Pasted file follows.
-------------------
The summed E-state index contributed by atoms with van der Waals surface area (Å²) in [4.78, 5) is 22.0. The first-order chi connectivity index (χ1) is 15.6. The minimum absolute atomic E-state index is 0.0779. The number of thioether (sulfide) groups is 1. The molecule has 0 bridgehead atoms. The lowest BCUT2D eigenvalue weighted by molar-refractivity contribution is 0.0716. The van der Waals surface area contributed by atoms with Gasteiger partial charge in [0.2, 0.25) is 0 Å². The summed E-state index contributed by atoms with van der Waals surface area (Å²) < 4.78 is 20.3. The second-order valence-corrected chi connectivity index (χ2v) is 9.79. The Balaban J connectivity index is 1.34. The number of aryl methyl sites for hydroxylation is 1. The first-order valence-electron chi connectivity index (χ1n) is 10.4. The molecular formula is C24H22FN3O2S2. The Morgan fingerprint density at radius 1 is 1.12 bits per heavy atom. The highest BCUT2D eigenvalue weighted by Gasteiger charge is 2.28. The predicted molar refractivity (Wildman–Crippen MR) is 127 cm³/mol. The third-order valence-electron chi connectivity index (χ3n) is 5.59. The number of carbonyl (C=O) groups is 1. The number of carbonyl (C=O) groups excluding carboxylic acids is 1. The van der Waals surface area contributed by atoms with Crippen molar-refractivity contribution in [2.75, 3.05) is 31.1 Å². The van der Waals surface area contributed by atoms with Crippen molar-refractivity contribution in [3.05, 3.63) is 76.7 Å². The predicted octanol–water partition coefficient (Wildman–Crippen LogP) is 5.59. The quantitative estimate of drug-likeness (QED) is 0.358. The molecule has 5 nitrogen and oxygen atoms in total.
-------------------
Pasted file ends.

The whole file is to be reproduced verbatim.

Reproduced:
The summed E-state index contributed by atoms with van der Waals surface area (Å²) in [4.78, 5) is 22.0. The first-order chi connectivity index (χ1) is 15.6. The minimum absolute atomic E-state index is 0.0779. The number of thioether (sulfide) groups is 1. The molecule has 0 bridgehead atoms. The lowest BCUT2D eigenvalue weighted by molar-refractivity contribution is 0.0716. The van der Waals surface area contributed by atoms with Gasteiger partial charge in [0.2, 0.25) is 0 Å². The summed E-state index contributed by atoms with van der Waals surface area (Å²) < 4.78 is 20.3. The second-order valence-corrected chi connectivity index (χ2v) is 9.79. The Balaban J connectivity index is 1.34. The number of aryl methyl sites for hydroxylation is 1. The first-order valence-electron chi connectivity index (χ1n) is 10.4. The molecular formula is C24H22FN3O2S2. The Morgan fingerprint density at radius 1 is 1.12 bits per heavy atom. The highest BCUT2D eigenvalue weighted by Gasteiger charge is 2.28. The predicted molar refractivity (Wildman–Crippen MR) is 127 cm³/mol. The third-order valence-electron chi connectivity index (χ3n) is 5.59. The number of carbonyl (C=O) groups is 1. The number of carbonyl (C=O) groups excluding carboxylic acids is 1. The van der Waals surface area contributed by atoms with Crippen molar-refractivity contribution in [2.75, 3.05) is 31.1 Å². The van der Waals surface area contributed by atoms with Crippen molar-refractivity contribution in [3.05, 3.63) is 76.7 Å². The predicted octanol–water partition coefficient (Wildman–Crippen LogP) is 5.59. The quantitative estimate of drug-likeness (QED) is 0.358. The molecule has 5 nitrogen and oxygen atoms in total.